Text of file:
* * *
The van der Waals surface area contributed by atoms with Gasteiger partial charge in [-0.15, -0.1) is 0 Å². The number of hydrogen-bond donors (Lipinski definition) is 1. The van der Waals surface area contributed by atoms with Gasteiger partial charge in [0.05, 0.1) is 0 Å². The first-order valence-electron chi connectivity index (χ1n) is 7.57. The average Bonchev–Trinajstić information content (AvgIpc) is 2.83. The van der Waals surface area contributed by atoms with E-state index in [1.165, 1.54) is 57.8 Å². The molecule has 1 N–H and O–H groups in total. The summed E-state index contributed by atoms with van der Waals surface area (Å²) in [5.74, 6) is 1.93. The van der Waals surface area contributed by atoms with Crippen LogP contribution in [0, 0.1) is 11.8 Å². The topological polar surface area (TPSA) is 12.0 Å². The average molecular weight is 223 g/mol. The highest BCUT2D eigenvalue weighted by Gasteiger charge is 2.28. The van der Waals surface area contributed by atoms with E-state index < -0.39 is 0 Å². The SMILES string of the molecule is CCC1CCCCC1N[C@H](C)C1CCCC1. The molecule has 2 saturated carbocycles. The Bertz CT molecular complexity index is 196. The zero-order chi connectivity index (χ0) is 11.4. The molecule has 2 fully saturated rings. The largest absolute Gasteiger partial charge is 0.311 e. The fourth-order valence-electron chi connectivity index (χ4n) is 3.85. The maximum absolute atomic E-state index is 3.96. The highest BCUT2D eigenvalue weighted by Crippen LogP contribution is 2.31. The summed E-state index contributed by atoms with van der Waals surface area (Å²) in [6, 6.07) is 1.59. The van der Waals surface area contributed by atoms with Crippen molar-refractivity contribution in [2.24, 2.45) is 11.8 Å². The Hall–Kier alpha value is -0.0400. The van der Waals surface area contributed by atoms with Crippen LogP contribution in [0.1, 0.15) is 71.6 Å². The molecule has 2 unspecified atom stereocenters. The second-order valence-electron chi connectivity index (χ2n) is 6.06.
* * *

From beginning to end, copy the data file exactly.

The van der Waals surface area contributed by atoms with Gasteiger partial charge in [-0.15, -0.1) is 0 Å². The number of hydrogen-bond donors (Lipinski definition) is 1. The van der Waals surface area contributed by atoms with Gasteiger partial charge in [0.05, 0.1) is 0 Å². The first-order valence-electron chi connectivity index (χ1n) is 7.57. The average Bonchev–Trinajstić information content (AvgIpc) is 2.83. The van der Waals surface area contributed by atoms with E-state index in [1.165, 1.54) is 57.8 Å². The molecule has 1 N–H and O–H groups in total. The summed E-state index contributed by atoms with van der Waals surface area (Å²) in [5.74, 6) is 1.93. The van der Waals surface area contributed by atoms with Crippen LogP contribution in [0, 0.1) is 11.8 Å². The topological polar surface area (TPSA) is 12.0 Å². The average molecular weight is 223 g/mol. The highest BCUT2D eigenvalue weighted by Gasteiger charge is 2.28. The van der Waals surface area contributed by atoms with E-state index < -0.39 is 0 Å². The SMILES string of the molecule is CCC1CCCCC1N[C@H](C)C1CCCC1. The molecule has 2 saturated carbocycles. The Bertz CT molecular complexity index is 196. The zero-order chi connectivity index (χ0) is 11.4. The molecule has 2 fully saturated rings. The largest absolute Gasteiger partial charge is 0.311 e. The fourth-order valence-electron chi connectivity index (χ4n) is 3.85. The maximum absolute atomic E-state index is 3.96. The highest BCUT2D eigenvalue weighted by Crippen LogP contribution is 2.31. The summed E-state index contributed by atoms with van der Waals surface area (Å²) in [6, 6.07) is 1.59. The van der Waals surface area contributed by atoms with Crippen molar-refractivity contribution in [2.24, 2.45) is 11.8 Å². The Hall–Kier alpha value is -0.0400. The van der Waals surface area contributed by atoms with Crippen LogP contribution in [0.1, 0.15) is 71.6 Å². The molecule has 2 unspecified atom stereocenters. The second-order valence-electron chi connectivity index (χ2n) is 6.06.